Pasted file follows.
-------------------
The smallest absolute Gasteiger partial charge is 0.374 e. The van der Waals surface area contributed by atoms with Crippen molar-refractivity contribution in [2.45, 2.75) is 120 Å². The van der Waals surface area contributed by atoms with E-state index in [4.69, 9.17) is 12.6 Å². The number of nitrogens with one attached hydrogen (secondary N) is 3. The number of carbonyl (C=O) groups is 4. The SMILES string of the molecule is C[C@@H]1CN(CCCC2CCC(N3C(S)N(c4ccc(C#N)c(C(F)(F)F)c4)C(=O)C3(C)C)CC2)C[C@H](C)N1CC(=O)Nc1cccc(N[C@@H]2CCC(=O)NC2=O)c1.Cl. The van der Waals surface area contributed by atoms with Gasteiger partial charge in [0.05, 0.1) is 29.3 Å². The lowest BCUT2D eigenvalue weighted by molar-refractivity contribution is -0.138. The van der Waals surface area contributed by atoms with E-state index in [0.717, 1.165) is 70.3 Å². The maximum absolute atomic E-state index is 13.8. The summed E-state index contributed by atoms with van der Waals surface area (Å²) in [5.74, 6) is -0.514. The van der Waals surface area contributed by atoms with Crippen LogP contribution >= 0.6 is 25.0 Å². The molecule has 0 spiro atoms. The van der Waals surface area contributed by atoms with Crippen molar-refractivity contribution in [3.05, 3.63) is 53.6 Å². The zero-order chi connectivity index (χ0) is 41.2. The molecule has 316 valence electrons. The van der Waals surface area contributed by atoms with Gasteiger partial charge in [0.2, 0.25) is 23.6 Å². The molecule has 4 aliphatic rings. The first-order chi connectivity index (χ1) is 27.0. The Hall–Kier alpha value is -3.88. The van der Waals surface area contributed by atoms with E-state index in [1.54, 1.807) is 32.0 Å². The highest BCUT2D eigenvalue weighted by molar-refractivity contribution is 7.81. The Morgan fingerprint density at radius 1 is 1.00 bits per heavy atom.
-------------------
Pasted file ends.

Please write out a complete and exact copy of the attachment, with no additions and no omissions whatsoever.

The smallest absolute Gasteiger partial charge is 0.374 e. The van der Waals surface area contributed by atoms with Crippen molar-refractivity contribution in [2.45, 2.75) is 120 Å². The van der Waals surface area contributed by atoms with E-state index in [4.69, 9.17) is 12.6 Å². The number of nitrogens with one attached hydrogen (secondary N) is 3. The number of carbonyl (C=O) groups is 4. The SMILES string of the molecule is C[C@@H]1CN(CCCC2CCC(N3C(S)N(c4ccc(C#N)c(C(F)(F)F)c4)C(=O)C3(C)C)CC2)C[C@H](C)N1CC(=O)Nc1cccc(N[C@@H]2CCC(=O)NC2=O)c1.Cl. The van der Waals surface area contributed by atoms with Gasteiger partial charge in [0.05, 0.1) is 29.3 Å². The lowest BCUT2D eigenvalue weighted by molar-refractivity contribution is -0.138. The van der Waals surface area contributed by atoms with E-state index in [0.717, 1.165) is 70.3 Å². The maximum absolute atomic E-state index is 13.8. The summed E-state index contributed by atoms with van der Waals surface area (Å²) in [5.74, 6) is -0.514. The van der Waals surface area contributed by atoms with Crippen LogP contribution >= 0.6 is 25.0 Å². The molecule has 0 spiro atoms. The van der Waals surface area contributed by atoms with Crippen molar-refractivity contribution in [3.05, 3.63) is 53.6 Å². The zero-order chi connectivity index (χ0) is 41.2. The molecule has 316 valence electrons. The van der Waals surface area contributed by atoms with Gasteiger partial charge in [0.2, 0.25) is 23.6 Å². The molecule has 4 aliphatic rings. The first-order chi connectivity index (χ1) is 27.0. The Hall–Kier alpha value is -3.88. The van der Waals surface area contributed by atoms with E-state index in [1.54, 1.807) is 32.0 Å². The highest BCUT2D eigenvalue weighted by molar-refractivity contribution is 7.81. The Morgan fingerprint density at radius 1 is 1.00 bits per heavy atom.